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Sounder Strategy: All or nothing against Monterrey

The Sounders need at least three goals against the Liga MX giants.

Last Updated
6 min read
Abram Iman / Sounders FC Communications

They say that history does not repeat, but it does rhyme. The Seattle Sounders have faced elimination after a 3-0 loss at Real Salt Lake before — in 2011, coincidentally the year they last faced CF Monterrey. That 2011 Sounders team fell one goal short of a heroic comeback, but the 2023 Sounders will need a similarly dominant effort Sunday to advance to the next stage of the Leagues Cup. Monterrey stunned RSL with a 3-0 win on Wednesday with swift attacking sequences. Now the Sounders will need to risk ruin to Monterrey’s counter-attacks if they wish to gain a three-goal victory and advance.

Sussing out Seattle

Against RSL, the Sounders were timid, slow, and second to every one of RSL’s movements. Against an energetic press, Sounders were not moving off the ball to open passing options for their teammates. Look how static the Sounders appear compared to RSL’s alert midfielders:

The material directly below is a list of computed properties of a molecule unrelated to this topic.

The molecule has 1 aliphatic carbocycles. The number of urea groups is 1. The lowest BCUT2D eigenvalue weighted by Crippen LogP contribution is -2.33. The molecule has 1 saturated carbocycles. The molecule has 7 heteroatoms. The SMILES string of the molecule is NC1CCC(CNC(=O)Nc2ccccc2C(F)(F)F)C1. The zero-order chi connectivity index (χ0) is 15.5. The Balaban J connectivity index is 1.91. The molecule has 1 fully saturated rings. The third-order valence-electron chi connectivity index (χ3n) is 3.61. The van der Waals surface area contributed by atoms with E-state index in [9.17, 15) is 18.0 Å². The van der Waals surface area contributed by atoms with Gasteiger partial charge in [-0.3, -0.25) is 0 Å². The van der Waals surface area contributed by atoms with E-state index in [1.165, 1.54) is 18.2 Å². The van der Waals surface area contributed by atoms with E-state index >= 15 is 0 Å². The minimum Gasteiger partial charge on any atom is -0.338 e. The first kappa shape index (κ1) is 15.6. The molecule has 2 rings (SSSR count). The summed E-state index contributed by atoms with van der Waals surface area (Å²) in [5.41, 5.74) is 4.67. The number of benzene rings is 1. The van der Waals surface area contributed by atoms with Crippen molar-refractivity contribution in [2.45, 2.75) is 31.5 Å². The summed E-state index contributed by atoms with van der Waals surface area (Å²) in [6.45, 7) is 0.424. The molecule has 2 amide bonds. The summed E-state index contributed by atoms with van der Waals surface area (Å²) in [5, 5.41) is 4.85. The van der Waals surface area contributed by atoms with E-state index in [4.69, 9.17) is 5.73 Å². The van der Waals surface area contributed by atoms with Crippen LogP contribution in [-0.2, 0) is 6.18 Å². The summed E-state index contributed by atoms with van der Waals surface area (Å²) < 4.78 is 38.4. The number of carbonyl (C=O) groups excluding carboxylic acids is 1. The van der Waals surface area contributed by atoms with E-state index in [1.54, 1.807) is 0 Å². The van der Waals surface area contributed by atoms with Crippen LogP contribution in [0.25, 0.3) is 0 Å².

Seattle’s passive movement was no match for RSL’s energetic pressure.

Cristian Roldan was clearly not himself after a head injury in the opening minutes. He missed passes and reacted slowly to move into open space, and it led to repetitive turnovers. Yeimar and Obed Vargas, who both subbed out of the match, struggled to connect their passes as well. RSL’s forwards worked hard to provide a numerical advantage on the flanks and create turnovers:

RSL forward Musovski tracks back to press on the wing, helping to force a dangerous turnover.

On a day where the team was clearly not moving quickly enough to play through RSL’s pressure, Seattle still tried to build out of the back:

RSL midfielder Pablo Ruiz continues his pressing run to hassle Stefan Frei. A poor decision to pass short gives up another dangerous turnover.

This match was crying out for Jordan Morris and Léo Chú to give the team an outlet and punish RSL’s aggressiveness. Seattle was fortunate to make it to half time unscathed, but Chú (whose effort clearly faded as the first half progressed) was pulled at the break for Morris. Morris’ recent knee issues and appearance at the MLS All-Star Game complicated matters, but I would have loved to see 20 minutes of Seattle playing direct with their two speedsters. Certainly RSL had no issues counterattacking when Seattle moved their lines up, and were effective with long balls over the midfield as well: